41Every year his parents went to Jerusalem for the Feast of the Passover. 42When he was twelve years old, they went up to the Feast, according to the custom. 43After the Feast was over, while his parents were returning home, the boy Jesus stayed behind in Jerusalem, but they were unaware of it. 44Thinking he was in their company, they traveled on for a day. Then they began looking for him among their relatives and friends. 45When they did not find him, they went back to Jerusalem to look for him. 46After three days they found him in the temple courts, sitting among the teachers, listening to them and asking them questions. 47Everyone who heard him was amazed at his understanding and his answers. 48When his parents saw him, they were astonished. His mother said to him, "Son, why have you treated us like this? Your father and I have been anxiously searching for you."
49"Why were you searching for me?" he asked. "Didn't you know I had to be in my Father's house?" 50But they did not understand what he was saying to them.
51Then he went down to Nazareth with them and was obedient to them. But his mother treasured all these things in her heart. 52And Jesus grew in wisdom and stature, and in favor with God and men. (NIV)
A few things worth mentioning about vv. 41-46
"Passover" - one of three main Jewish festivals (the other two being the Feast of Tabernacles and the Pentecost). Passover was celebrated in commemoration of God's deliverance of Israel from His judgment on Egypt (Ex 12). How interesting it is that one of the attendants of the Passover should be the Very One who will, a couple of decades later, provide the ultimate deliverance from God's judgment for God's people!
Mary, Joseph, Jesus and the rest of their family likely arrived in Jerusalem as part of a big caravan of people (notice verse 44 - "among their relatives and friends"). This helps to explain why, upon leaving the city at the end of Passover, Mary and Joseph assumed that Jesus was with them even though he actually wasn't.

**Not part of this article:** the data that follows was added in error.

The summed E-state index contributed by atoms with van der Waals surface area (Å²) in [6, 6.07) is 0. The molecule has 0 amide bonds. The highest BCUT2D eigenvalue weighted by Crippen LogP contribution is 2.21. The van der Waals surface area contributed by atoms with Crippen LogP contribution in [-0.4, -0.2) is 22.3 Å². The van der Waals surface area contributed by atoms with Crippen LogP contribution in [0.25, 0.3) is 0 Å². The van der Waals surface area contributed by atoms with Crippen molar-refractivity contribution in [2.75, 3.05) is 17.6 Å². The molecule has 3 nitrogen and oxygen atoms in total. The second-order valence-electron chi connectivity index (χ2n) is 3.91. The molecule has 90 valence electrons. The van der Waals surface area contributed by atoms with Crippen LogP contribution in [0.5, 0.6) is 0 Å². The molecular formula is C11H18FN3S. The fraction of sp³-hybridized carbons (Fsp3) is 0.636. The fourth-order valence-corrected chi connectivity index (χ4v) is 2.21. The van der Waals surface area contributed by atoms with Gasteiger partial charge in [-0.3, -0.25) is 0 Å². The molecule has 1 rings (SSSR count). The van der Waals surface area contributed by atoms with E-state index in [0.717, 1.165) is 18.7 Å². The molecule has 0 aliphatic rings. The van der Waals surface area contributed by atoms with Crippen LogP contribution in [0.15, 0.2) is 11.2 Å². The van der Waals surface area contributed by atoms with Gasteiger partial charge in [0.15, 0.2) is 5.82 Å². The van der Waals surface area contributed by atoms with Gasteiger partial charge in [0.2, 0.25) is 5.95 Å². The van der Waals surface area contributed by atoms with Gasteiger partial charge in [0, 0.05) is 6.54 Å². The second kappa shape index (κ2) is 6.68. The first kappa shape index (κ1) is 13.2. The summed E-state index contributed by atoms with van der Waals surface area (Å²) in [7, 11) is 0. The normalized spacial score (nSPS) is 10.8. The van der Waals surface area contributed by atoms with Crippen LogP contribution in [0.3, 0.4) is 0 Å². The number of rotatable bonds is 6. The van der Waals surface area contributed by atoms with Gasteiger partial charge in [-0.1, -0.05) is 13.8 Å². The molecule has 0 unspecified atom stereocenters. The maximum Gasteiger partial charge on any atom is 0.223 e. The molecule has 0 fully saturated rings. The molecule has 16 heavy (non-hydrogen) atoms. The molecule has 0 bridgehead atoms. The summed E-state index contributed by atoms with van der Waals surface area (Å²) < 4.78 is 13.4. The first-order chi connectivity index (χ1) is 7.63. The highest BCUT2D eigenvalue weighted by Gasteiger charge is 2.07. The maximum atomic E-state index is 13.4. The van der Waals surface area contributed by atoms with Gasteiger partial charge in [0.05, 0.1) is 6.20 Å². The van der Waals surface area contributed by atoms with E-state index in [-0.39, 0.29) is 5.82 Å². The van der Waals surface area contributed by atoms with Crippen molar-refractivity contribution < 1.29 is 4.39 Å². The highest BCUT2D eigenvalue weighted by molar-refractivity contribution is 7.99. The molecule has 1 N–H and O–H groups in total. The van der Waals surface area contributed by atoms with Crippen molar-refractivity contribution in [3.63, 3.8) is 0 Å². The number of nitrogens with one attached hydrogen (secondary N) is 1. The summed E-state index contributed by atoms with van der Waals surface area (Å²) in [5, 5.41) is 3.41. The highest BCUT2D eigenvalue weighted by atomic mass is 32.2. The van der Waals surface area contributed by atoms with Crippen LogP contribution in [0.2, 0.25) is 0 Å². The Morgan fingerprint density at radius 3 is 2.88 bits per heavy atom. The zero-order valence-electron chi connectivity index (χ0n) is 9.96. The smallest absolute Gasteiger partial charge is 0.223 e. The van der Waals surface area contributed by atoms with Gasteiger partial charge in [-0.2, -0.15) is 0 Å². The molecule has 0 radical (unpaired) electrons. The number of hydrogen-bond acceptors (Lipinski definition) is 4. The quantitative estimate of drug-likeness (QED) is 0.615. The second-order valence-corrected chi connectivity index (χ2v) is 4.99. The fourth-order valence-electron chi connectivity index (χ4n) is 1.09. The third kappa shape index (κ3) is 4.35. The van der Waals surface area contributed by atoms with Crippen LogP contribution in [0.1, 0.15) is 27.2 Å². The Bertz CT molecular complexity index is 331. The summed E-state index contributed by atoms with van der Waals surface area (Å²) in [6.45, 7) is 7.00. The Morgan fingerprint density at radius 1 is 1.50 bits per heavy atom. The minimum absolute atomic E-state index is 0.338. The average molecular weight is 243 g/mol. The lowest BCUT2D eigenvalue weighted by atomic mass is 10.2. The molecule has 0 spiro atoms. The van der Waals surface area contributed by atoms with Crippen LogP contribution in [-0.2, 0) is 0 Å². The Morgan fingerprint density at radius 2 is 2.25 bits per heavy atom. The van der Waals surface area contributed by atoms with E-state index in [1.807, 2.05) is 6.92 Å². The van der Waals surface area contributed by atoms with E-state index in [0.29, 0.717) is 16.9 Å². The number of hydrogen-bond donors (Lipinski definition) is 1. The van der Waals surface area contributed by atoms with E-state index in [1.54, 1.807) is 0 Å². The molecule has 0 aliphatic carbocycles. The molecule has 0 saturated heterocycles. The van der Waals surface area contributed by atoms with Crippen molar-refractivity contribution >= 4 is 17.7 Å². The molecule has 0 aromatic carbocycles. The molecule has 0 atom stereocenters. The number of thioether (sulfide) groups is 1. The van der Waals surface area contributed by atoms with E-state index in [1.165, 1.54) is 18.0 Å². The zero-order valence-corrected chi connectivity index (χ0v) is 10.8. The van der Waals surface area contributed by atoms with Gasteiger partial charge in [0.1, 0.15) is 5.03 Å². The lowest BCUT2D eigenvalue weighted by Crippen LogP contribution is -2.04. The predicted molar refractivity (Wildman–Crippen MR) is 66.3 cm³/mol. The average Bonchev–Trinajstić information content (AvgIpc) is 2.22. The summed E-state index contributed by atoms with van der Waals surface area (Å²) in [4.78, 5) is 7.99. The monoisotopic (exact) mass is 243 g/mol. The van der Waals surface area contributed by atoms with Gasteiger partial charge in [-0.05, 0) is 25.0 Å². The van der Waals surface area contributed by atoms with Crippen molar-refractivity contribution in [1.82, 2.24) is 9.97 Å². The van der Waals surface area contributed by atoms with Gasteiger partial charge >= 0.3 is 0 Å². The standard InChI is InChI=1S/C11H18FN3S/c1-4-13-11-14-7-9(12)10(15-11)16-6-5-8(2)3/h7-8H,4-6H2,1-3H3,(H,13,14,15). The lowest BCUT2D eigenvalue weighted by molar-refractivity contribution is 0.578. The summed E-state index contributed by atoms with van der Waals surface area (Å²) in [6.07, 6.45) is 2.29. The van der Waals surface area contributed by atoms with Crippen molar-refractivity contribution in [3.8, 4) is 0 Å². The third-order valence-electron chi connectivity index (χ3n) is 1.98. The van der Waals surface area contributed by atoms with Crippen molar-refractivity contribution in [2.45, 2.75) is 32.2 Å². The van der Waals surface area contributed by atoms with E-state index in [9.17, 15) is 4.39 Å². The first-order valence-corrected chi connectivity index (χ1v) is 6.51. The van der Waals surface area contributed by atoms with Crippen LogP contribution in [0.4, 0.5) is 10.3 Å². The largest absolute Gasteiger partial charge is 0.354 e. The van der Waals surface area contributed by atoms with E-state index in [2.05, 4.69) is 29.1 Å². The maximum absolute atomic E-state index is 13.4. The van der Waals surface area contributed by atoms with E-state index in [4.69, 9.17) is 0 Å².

"After three days they found him" (v. 46). This probably doesn't mean that it took Mary and Joseph three days to find Jesus once they arrived back in Jerusalem. It's more likely that what Luke means is this: they had been out of Jerusalem for a day, so it took them a day to get back, and then it took them one more day to locate Jesus within the city.
Things to Note from this Passage
1. Jesus' relationship with God the Father is unique, and so it provided the impetus for His life's ministry and mission.
"Didn't you know I had to be in my Father's house?" (v. 49)
The aim to glorify God the Father is Jesus' highest aim during his mission on earth (Jn 17:4-5; Heb 10:5-7; Jn 20:17)
- We should not conclude that Jesus desires our fulfillment above all; what He cares about most is that God is glorified in His mercy to sinners.
2. Jesus submitted to his parents. (v. 51)
How is this significant?
a) Jesus' submission to his parents showed His perfect fulfillment of God's Law (Eph 6:1-2; Mt 5:17). This is crucial for us to appreciate, because it is Jesus' perfect record of obedience to God while on earth that constitutes the righteousness which is "credited" to the Christian's account - i.e., the righteousness that puts him or her "in the right" with God (Rom 5:18-19; 2 Co 5:21).
b) It also showed how He was made to be like us in every way, so that He could be an acceptable human substitute to pay the penalty of sin in our place (Heb 2:14-17).
c) Since those who profess faith in Christ are challenged by the Apostle John to "walk in the same way in which He walked" (1 Jn 2:6), this account of Jesus' submission provides a good self-examination test for children and youth who claim to be Christians.
d) By his submission to his parents, Jesus affirmed the authority structures that God has placed in the world (Rom 13:1-2).
3. Mary provides, once again, a good example of "Christian meditation" (recall Lk 2:19).
In verse 51, Mary heeds the instruction - as we all should - of Deut 4:9-10: "Only be careful, and watch yourselves closely so that you do not forget the things your eyes have seen or let them slip from your heart as long as you live."
4. Jesus' growth and development shows his true humanity (v. 52, Heb 2:17).
This description can also provide a small outline how Christians ought to grow in their faith:
cognitively (wisdom) - e.g. Prov. 2
physically (stature) - e.g. 1 Co 6:19-20
spiritually (God) - e.g. Deut 10:12-13
relationally (man) - e.g. Eph 4:29
Discussion Question 1: What aspects of Jesus' character does this passage serve to remind you of?
Discussion Question 2: How can we develop the kinds of growth exemplified by Jesus in v. 52?